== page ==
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Review: Logitech's Folio Touch With Trackpad for iPad Pro is an Affordable Alternative to Apple's Magic Keyboard

ericwn

macrumors 603
Apr 24, 2016
6,003
3,909
logitech best support and quality

Sorry, I replaced two cases with them, their support is garbage, at least the one via email.
Quality is also average,mir we wanna be positive. Keyboards and mice great, anything else for tablets is mediocre.
 

AudiA4

macrumors member
May 6, 2002
99
54
Little Rock, AR
If your use-case is carrying your iPad around in your backpack or briefcase, then a common keyboard case such as Apple's Smart Keyboard Folio or this Logitech are likely your best solution. But the problem with these options is that they slow you down in converting it back to just an iPad. The need to unclip it or slide it out creates enough user friction, that you end up rarely (read: never) using the iPad independently. It sounds trivial, but that is exactly why the Magic Keyboard is unique - - it allows your iPad to actually be used as an iPad (gasp!).

I appreciate your detailed breakdown, but this is where you lose me. I find it ironic that you’d call the Magic Keyboard’s “killer feature” its ability to convert to a slate/tablet use. Huh? You think REMOVING the whole contraption is killer? As a portable device, WHAT AM I SUPPOSED TO DO with the leftover, orphaned hardware in a meeting, or on a plane?! That isn’t convenient. It’s a hassle. The “conversion” to slate/tablet use is actually the Smart Keyboard Folio’s “killer feature,” because guess what, you just fold the cover back behind 180 degrees, like a real folio, and voila, instant slate/tablet, and I’m not left wondering what to do with an orphaned case/keyboard dock. You don’t have to take it off. I LOVE Apple’s solution here, because it’s elegant and instantly converts to either use WITHOUT having to remove anything - but even if you want to, it’s just as easy to remove as the Magic Keyboard.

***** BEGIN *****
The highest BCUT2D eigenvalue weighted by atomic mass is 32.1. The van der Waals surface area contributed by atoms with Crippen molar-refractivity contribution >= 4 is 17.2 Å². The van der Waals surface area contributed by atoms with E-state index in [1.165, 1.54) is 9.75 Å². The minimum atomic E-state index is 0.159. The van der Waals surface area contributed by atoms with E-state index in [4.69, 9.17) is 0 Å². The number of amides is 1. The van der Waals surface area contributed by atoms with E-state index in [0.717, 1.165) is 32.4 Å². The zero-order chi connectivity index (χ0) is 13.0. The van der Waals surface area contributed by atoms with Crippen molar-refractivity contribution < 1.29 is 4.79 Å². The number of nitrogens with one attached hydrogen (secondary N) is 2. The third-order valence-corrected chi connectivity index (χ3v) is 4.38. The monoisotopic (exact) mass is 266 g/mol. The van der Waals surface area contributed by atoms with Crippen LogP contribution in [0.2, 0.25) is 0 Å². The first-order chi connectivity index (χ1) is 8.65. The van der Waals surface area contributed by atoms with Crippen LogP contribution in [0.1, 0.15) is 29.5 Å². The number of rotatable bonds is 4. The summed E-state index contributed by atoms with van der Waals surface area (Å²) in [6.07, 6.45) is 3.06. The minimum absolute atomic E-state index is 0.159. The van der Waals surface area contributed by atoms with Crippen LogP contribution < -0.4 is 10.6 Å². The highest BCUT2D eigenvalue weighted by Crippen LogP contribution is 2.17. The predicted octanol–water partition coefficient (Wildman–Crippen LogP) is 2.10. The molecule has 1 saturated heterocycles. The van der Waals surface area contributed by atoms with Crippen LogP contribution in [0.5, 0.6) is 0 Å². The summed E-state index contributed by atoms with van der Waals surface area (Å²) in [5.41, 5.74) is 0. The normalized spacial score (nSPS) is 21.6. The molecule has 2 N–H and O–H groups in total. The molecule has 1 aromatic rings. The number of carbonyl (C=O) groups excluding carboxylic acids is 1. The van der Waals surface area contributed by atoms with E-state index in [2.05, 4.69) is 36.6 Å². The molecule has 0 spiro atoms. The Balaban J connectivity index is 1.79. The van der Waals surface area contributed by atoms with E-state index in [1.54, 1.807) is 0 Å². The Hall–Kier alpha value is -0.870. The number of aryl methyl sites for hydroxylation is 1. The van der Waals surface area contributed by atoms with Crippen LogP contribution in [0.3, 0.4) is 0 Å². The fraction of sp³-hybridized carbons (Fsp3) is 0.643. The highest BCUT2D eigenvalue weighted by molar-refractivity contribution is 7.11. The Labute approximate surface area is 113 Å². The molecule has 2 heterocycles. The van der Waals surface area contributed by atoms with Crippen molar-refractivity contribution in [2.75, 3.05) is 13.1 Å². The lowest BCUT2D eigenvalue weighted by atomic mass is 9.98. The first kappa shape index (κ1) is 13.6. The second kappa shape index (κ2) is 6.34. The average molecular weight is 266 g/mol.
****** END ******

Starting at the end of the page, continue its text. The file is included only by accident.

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Manzanito

macrumors 6502a
Apr 9, 2010
525
726
This Logitech keyboard is simply forcing the iPad Pro to be a laptop. Both of Apple’s keyboards, the Magic and Folio, make it so easy to shift from laptop-like device to tablet form with zero prying of the device from a case. Maybe there are people who are ok with that, as they’re ONLY using the iPad Pro as a computer in landscape, but then they’re missing out on the benefits of a thin and powerful tablet, because to fold up the Logitech to make it tablet-usable, you’re having to handle a device that’s now twice and thick and heavy.

I understand the issue of price, where the Magic Keyboard is expensive, but if you use it for college or work, and get 3+ years out of it, it becomes a very reasonable investment. I was going to buy a Magic Keyboard, but I’m now holding out for the new new iPad Pro that will hopefully launch in the next 6 months, give or take. I’m guessing that there will be a V.2 version of the MK, once new iPad Pro’s launch. And if not, I’ll be happy getting the MK when I get the new iPad Pro.
It’s not forcing the iPad to be anything, just fold it and you have a tablet.
 

Harshan

macrumors member
Sep 26, 2014
31
18
I notice that it has a price point. What is the difference between a price and a price point?
 

GuruZac

macrumors 65816
Sep 9, 2015
1,304
2,661
This is an impressive option, especially given the price difference. I think a pro with the Logitech is the function row of keys and material. But honestly, I love everything about my Magic Keyboard and in my opinion, the built in USB-C port on the MK is almost worth the price of admission. It’s a much more practice way to charge while freeing up the iPad‘s built in port to charge my accessories.
 

hortod1

macrumors 6502
Jan 26, 2009
314
530